GERD Endotherapy

GERD is defined as the presence of symptoms (such as heartburn and regurgitation) and/or tissue damage (i.e., erosive esophagitis) secondary to reflux of normal gastric contents in the oesophagus. GERD significantly impairs quality of life, and normalizing such impairment is probably the most important endpoint in its management.

Several strategies have been used in the management of GERD, including lifestyle modification; drug therapy such as antacids, H2-receptor antagonists (H2RA), and proton pump inhibitors (PPIs); and surgery (fundoplication).
Unfortunately, some patients with GERD remain symptomatic even on PPI therapy or after surgery. This subset of patients will be around 30-40%. This subset is called PPI dependant or refractory GERD patients.

Endoscopic therapy in this group of patients GERD-related quality of life would not only improve over and above that achieved with PPIs, but hopefully would normalize the symptoms.

The best candidates for Endoscopic therapy are –

  • Patients with an impaired GERD-related quality of life due to persistent heartburn despite escalating doses of PPIs.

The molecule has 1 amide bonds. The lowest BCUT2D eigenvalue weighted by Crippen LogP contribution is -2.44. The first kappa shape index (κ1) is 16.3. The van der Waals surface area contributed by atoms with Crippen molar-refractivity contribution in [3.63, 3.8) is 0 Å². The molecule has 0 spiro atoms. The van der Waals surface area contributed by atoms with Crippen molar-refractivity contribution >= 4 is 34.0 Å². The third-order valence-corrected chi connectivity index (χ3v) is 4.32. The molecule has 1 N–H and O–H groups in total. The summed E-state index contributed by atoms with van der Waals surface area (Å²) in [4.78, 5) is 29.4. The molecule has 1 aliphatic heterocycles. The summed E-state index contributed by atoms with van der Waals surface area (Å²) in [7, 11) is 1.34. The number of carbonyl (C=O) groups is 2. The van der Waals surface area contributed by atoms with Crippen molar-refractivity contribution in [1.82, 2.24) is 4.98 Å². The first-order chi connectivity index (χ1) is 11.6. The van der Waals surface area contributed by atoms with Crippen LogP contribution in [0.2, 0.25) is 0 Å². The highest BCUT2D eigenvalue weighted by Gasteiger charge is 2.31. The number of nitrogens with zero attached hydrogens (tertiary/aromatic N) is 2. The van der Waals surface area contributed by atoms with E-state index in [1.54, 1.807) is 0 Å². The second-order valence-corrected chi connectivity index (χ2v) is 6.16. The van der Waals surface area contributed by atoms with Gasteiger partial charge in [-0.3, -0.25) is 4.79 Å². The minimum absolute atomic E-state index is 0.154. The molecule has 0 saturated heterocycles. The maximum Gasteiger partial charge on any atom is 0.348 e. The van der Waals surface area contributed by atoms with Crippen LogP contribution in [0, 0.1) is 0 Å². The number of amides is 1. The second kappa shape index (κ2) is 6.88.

• Patients who have residual regurgitation without heartburn while on PPIs.
  • Patients with objectively demonstrable GERD who are symptomatic because they cannot tolerate PPIs.
  • Patients who desire to stop drug therapy fearful of long-term sequelae.
  • Patients who are symptomatic after anti-reflux therapy and who do not have a recurrent hiatal hernia or displaced fundoplication.

The patient selection is very important and since we have a world-classGI motility lab, the workup can be done meticulously.

We have different Endoscopic therapies like –

  • Stretta: Radio Frequency Ablation of Lower Esophageal Sphincter (LES)
  • GERD-X: Fundoplication of Gastro-Esophageal Junction

Very few centres across the world do these therapeutic procedures as it requires meticulous work up and careful selection of patients to produce best results.

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